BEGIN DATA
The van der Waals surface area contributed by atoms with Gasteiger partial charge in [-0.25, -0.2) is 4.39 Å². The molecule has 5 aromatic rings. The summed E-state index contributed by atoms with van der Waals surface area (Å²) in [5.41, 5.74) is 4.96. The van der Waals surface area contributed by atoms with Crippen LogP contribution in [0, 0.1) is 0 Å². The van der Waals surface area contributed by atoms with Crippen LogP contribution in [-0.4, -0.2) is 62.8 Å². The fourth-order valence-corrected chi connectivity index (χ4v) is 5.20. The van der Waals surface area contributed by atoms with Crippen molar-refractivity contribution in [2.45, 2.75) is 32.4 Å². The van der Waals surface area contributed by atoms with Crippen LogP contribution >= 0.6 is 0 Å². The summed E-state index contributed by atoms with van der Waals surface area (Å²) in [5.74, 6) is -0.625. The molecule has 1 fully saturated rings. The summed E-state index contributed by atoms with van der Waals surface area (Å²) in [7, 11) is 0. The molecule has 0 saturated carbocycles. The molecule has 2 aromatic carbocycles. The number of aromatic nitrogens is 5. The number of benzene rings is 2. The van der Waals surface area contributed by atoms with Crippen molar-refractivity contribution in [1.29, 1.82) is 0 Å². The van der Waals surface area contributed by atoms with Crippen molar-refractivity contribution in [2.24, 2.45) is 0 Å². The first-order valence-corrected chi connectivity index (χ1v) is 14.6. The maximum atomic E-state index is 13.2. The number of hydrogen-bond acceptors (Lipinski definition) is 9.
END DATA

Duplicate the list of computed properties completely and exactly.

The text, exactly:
The van der Waals surface area contributed by atoms with Gasteiger partial charge in [-0.25, -0.2) is 4.39 Å². The molecule has 5 aromatic rings. The summed E-state index contributed by atoms with van der Waals surface area (Å²) in [5.41, 5.74) is 4.96. The van der Waals surface area contributed by atoms with Crippen LogP contribution in [0, 0.1) is 0 Å². The van der Waals surface area contributed by atoms with Crippen LogP contribution in [-0.4, -0.2) is 62.8 Å². The fourth-order valence-corrected chi connectivity index (χ4v) is 5.20. The van der Waals surface area contributed by atoms with Crippen molar-refractivity contribution in [2.45, 2.75) is 32.4 Å². The van der Waals surface area contributed by atoms with Crippen LogP contribution >= 0.6 is 0 Å². The summed E-state index contributed by atoms with van der Waals surface area (Å²) in [5.74, 6) is -0.625. The molecule has 1 fully saturated rings. The summed E-state index contributed by atoms with van der Waals surface area (Å²) in [7, 11) is 0. The molecule has 0 saturated carbocycles. The molecule has 2 aromatic carbocycles. The number of aromatic nitrogens is 5. The number of benzene rings is 2. The van der Waals surface area contributed by atoms with Crippen molar-refractivity contribution in [1.29, 1.82) is 0 Å². The van der Waals surface area contributed by atoms with Crippen molar-refractivity contribution in [2.24, 2.45) is 0 Å². The first-order valence-corrected chi connectivity index (χ1v) is 14.6. The maximum atomic E-state index is 13.2. The number of hydrogen-bond acceptors (Lipinski definition) is 9.